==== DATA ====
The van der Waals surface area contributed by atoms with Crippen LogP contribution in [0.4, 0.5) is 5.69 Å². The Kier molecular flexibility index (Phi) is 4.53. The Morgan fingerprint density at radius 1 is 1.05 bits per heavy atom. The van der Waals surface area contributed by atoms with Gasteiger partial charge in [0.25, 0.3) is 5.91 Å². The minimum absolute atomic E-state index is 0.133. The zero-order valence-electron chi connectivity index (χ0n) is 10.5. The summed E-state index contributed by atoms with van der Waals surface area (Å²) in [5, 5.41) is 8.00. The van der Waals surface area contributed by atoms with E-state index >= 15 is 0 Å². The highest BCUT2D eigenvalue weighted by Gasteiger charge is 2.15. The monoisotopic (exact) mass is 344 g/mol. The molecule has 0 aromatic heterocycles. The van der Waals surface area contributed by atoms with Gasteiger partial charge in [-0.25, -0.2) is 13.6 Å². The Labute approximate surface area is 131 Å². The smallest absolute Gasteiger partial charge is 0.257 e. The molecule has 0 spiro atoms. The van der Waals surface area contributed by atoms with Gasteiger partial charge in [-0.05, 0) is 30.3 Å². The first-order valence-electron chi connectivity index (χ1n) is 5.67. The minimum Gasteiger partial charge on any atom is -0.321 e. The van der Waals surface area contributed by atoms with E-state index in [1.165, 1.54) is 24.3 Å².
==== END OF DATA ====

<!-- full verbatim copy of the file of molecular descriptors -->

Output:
The van der Waals surface area contributed by atoms with Crippen LogP contribution in [0.4, 0.5) is 5.69 Å². The Kier molecular flexibility index (Phi) is 4.53. The Morgan fingerprint density at radius 1 is 1.05 bits per heavy atom. The van der Waals surface area contributed by atoms with Gasteiger partial charge in [0.25, 0.3) is 5.91 Å². The minimum absolute atomic E-state index is 0.133. The zero-order valence-electron chi connectivity index (χ0n) is 10.5. The summed E-state index contributed by atoms with van der Waals surface area (Å²) in [5, 5.41) is 8.00. The van der Waals surface area contributed by atoms with E-state index >= 15 is 0 Å². The highest BCUT2D eigenvalue weighted by Gasteiger charge is 2.15. The monoisotopic (exact) mass is 344 g/mol. The molecule has 0 aromatic heterocycles. The van der Waals surface area contributed by atoms with Gasteiger partial charge in [-0.25, -0.2) is 13.6 Å². The Labute approximate surface area is 131 Å². The smallest absolute Gasteiger partial charge is 0.257 e. The molecule has 0 spiro atoms. The van der Waals surface area contributed by atoms with Gasteiger partial charge in [-0.05, 0) is 30.3 Å². The first-order valence-electron chi connectivity index (χ1n) is 5.67. The minimum Gasteiger partial charge on any atom is -0.321 e. The van der Waals surface area contributed by atoms with E-state index in [1.165, 1.54) is 24.3 Å².